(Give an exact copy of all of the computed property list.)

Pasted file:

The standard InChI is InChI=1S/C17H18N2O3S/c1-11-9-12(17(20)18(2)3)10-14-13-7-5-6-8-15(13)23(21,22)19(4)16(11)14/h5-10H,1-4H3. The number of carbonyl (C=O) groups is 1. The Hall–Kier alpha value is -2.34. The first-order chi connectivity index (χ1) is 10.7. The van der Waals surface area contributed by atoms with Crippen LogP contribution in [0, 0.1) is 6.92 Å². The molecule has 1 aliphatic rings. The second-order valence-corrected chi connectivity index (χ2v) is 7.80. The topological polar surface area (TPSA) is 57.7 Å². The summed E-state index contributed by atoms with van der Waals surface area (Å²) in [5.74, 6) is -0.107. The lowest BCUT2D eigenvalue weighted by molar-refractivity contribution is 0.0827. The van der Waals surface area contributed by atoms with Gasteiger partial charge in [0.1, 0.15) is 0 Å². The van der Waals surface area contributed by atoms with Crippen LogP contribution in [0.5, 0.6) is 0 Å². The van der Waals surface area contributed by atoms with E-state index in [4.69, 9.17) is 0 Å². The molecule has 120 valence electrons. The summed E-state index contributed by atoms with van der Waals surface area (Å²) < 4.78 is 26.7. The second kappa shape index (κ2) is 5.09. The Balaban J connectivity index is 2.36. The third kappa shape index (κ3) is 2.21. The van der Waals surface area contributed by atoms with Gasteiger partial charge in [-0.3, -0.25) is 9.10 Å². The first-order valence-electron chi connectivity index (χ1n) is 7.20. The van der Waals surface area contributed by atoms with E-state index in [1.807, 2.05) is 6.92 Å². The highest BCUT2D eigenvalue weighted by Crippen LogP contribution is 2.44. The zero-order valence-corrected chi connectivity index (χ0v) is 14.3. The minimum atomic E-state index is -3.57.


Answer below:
The standard InChI is InChI=1S/C17H18N2O3S/c1-11-9-12(17(20)18(2)3)10-14-13-7-5-6-8-15(13)23(21,22)19(4)16(11)14/h5-10H,1-4H3. The number of carbonyl (C=O) groups is 1. The Hall–Kier alpha value is -2.34. The first-order chi connectivity index (χ1) is 10.7. The van der Waals surface area contributed by atoms with Crippen LogP contribution in [0, 0.1) is 6.92 Å². The molecule has 1 aliphatic rings. The second-order valence-corrected chi connectivity index (χ2v) is 7.80. The topological polar surface area (TPSA) is 57.7 Å². The summed E-state index contributed by atoms with van der Waals surface area (Å²) in [5.74, 6) is -0.107. The lowest BCUT2D eigenvalue weighted by molar-refractivity contribution is 0.0827. The van der Waals surface area contributed by atoms with Gasteiger partial charge in [0.1, 0.15) is 0 Å². The van der Waals surface area contributed by atoms with Crippen LogP contribution in [0.5, 0.6) is 0 Å². The van der Waals surface area contributed by atoms with E-state index in [4.69, 9.17) is 0 Å². The molecule has 120 valence electrons. The summed E-state index contributed by atoms with van der Waals surface area (Å²) < 4.78 is 26.7. The second kappa shape index (κ2) is 5.09. The Balaban J connectivity index is 2.36. The third kappa shape index (κ3) is 2.21. The van der Waals surface area contributed by atoms with Gasteiger partial charge in [-0.3, -0.25) is 9.10 Å². The first-order valence-electron chi connectivity index (χ1n) is 7.20. The van der Waals surface area contributed by atoms with E-state index in [1.807, 2.05) is 6.92 Å². The highest BCUT2D eigenvalue weighted by Crippen LogP contribution is 2.44. The zero-order valence-corrected chi connectivity index (χ0v) is 14.3. The minimum atomic E-state index is -3.57.